Gartner has cut by a third its forecast for the growth of PC industry this year due to competition from tablets.
The growing popularity of devices like the iPad, which saw its second iteration on Tuesday, will bring down growth of the PC industry from 15.9% to 10.5% in 2011, the agency said. The impact will be the greatest on laptops, which have been driving the growth of the PC industry by growing at 40% growth every year.
“Consumer mobile PCs have been the dynamic growth engine of the PC market over the past five years, averaging annual rates of growth approaching 40 percent.
“For much of this period, mobile PCs remained consumers’ platform of choice for bringing the Internet into their daily lives. However, due to the spread of low-cost embedded Wi-Fi modules, Internet access is now available through a multitude of mobile devices that allow consumers to engage in virtually all their favorite online activities without the need of a mobile PC,” Gartner said.
“We expect growing consumer enthusiasm for mobile PC alternatives, such as the iPad and other media tablets, to dramatically slow home mobile PC sales, especially in mature markets,” said George Shiffler, research director at Gartner.
“We once thought that mobile PC growth would continue to be sustained by consumers buying second and third mobile PCs as personal devices. However, we now believe that consumers are not only likely to forgo additional mobile PC buys but are also likely to extend the lifetimes of the mobile PCs they retain as they adopt media tablets and other mobile PC alternatives as their primary mobile device,” he added.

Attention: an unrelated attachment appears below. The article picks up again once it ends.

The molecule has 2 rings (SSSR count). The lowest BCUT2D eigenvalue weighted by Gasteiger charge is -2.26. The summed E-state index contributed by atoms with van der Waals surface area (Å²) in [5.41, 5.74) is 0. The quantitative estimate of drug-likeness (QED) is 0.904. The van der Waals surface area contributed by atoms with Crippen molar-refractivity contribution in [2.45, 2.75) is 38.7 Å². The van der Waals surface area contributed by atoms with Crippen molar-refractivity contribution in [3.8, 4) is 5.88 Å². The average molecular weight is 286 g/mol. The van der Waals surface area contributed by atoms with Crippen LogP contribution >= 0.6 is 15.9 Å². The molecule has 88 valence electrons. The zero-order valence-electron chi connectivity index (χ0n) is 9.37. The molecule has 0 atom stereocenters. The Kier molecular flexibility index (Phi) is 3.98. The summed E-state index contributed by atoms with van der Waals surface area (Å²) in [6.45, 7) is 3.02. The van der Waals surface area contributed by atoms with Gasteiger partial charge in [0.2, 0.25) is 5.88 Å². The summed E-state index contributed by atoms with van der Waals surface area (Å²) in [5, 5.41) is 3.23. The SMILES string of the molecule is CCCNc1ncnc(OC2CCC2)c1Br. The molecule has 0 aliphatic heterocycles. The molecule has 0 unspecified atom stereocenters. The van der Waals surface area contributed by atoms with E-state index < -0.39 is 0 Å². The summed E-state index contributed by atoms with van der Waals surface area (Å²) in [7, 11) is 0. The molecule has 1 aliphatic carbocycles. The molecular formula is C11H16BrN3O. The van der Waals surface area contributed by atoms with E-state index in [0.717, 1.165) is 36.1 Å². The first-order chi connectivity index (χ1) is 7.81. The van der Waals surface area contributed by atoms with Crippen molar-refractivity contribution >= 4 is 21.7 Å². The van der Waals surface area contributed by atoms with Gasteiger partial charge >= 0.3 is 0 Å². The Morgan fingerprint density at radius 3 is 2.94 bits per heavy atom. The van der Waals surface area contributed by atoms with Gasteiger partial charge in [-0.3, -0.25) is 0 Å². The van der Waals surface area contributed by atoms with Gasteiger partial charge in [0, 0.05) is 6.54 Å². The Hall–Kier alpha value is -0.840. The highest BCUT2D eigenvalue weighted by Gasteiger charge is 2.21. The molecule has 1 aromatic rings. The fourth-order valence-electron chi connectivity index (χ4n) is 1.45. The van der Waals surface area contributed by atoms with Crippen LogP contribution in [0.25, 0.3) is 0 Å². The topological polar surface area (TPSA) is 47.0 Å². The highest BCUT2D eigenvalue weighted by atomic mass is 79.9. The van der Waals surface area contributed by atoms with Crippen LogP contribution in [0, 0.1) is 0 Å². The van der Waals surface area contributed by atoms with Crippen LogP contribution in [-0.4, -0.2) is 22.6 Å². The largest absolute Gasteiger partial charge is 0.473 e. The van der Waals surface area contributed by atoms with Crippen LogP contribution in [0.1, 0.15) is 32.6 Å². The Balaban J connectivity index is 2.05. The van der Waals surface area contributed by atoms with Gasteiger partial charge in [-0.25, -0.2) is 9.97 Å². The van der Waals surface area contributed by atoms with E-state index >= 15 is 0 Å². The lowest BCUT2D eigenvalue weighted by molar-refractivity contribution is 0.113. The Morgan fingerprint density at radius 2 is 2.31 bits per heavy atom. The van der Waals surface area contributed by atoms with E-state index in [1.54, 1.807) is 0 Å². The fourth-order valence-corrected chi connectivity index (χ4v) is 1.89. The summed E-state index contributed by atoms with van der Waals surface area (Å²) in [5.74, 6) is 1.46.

As a result, home notebooks will only grow at less than 10 percent yearly in mature markets from 2011 through 2015, he added.
Mainstream mobile PCs have not shed sufficient weight, and do not offer the all-day battery life, to substantiate their promise of real mobility, Gartner pointed out.
These limitations have become all the more apparent with the rapid spread of social networking, which thrives on constant and immediate connections. In short, all-day untethered computing has yet to materialize, and that has exposed the “mobile” PC as merely a transportable PC at best, it added.
As a result, it lowered its PC unit forecast to 387.8 million units in 2011 and 440.6 million units in 2012.